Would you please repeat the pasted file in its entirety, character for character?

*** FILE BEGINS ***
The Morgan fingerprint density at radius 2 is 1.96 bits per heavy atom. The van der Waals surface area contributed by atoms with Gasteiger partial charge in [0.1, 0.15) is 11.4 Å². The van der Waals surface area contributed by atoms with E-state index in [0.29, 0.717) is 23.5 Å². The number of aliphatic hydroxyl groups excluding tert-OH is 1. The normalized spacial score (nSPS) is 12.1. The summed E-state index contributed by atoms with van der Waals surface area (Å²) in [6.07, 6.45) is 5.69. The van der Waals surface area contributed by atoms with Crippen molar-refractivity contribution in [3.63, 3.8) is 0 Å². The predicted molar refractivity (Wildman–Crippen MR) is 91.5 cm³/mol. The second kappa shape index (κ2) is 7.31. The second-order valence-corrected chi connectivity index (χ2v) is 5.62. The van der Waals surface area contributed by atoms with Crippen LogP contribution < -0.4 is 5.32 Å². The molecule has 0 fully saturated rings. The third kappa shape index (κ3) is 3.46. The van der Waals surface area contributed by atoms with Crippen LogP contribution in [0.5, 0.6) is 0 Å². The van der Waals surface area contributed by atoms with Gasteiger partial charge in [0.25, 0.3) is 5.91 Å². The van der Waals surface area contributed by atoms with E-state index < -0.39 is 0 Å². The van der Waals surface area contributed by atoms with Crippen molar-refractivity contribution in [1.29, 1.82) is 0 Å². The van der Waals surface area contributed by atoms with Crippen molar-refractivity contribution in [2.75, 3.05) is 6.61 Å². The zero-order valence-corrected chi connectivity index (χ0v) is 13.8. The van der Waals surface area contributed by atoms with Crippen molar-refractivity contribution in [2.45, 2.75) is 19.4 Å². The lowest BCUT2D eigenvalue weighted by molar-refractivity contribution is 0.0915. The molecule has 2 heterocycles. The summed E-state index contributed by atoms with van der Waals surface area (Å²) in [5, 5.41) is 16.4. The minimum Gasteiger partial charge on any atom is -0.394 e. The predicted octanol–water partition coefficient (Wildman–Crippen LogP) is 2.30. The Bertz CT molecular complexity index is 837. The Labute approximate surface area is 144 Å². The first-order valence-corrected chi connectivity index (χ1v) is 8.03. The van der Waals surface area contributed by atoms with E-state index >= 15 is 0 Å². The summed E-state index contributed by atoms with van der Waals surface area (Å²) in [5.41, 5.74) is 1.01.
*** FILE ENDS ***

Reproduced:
The Morgan fingerprint density at radius 2 is 1.96 bits per heavy atom. The van der Waals surface area contributed by atoms with Gasteiger partial charge in [0.1, 0.15) is 11.4 Å². The van der Waals surface area contributed by atoms with E-state index in [0.29, 0.717) is 23.5 Å². The number of aliphatic hydroxyl groups excluding tert-OH is 1. The normalized spacial score (nSPS) is 12.1. The summed E-state index contributed by atoms with van der Waals surface area (Å²) in [6.07, 6.45) is 5.69. The van der Waals surface area contributed by atoms with Crippen molar-refractivity contribution in [3.63, 3.8) is 0 Å². The predicted molar refractivity (Wildman–Crippen MR) is 91.5 cm³/mol. The second kappa shape index (κ2) is 7.31. The second-order valence-corrected chi connectivity index (χ2v) is 5.62. The van der Waals surface area contributed by atoms with Crippen LogP contribution < -0.4 is 5.32 Å². The molecule has 0 fully saturated rings. The third kappa shape index (κ3) is 3.46. The van der Waals surface area contributed by atoms with Crippen LogP contribution in [0.5, 0.6) is 0 Å². The van der Waals surface area contributed by atoms with Gasteiger partial charge in [0.25, 0.3) is 5.91 Å². The van der Waals surface area contributed by atoms with E-state index < -0.39 is 0 Å². The van der Waals surface area contributed by atoms with Crippen molar-refractivity contribution in [1.29, 1.82) is 0 Å². The van der Waals surface area contributed by atoms with Crippen molar-refractivity contribution in [2.75, 3.05) is 6.61 Å². The zero-order valence-corrected chi connectivity index (χ0v) is 13.8. The van der Waals surface area contributed by atoms with Crippen molar-refractivity contribution in [2.45, 2.75) is 19.4 Å². The lowest BCUT2D eigenvalue weighted by molar-refractivity contribution is 0.0915. The molecule has 2 heterocycles. The summed E-state index contributed by atoms with van der Waals surface area (Å²) in [5, 5.41) is 16.4. The minimum Gasteiger partial charge on any atom is -0.394 e. The predicted octanol–water partition coefficient (Wildman–Crippen LogP) is 2.30. The Bertz CT molecular complexity index is 837. The Labute approximate surface area is 144 Å². The first-order valence-corrected chi connectivity index (χ1v) is 8.03. The van der Waals surface area contributed by atoms with E-state index >= 15 is 0 Å². The summed E-state index contributed by atoms with van der Waals surface area (Å²) in [5.41, 5.74) is 1.01.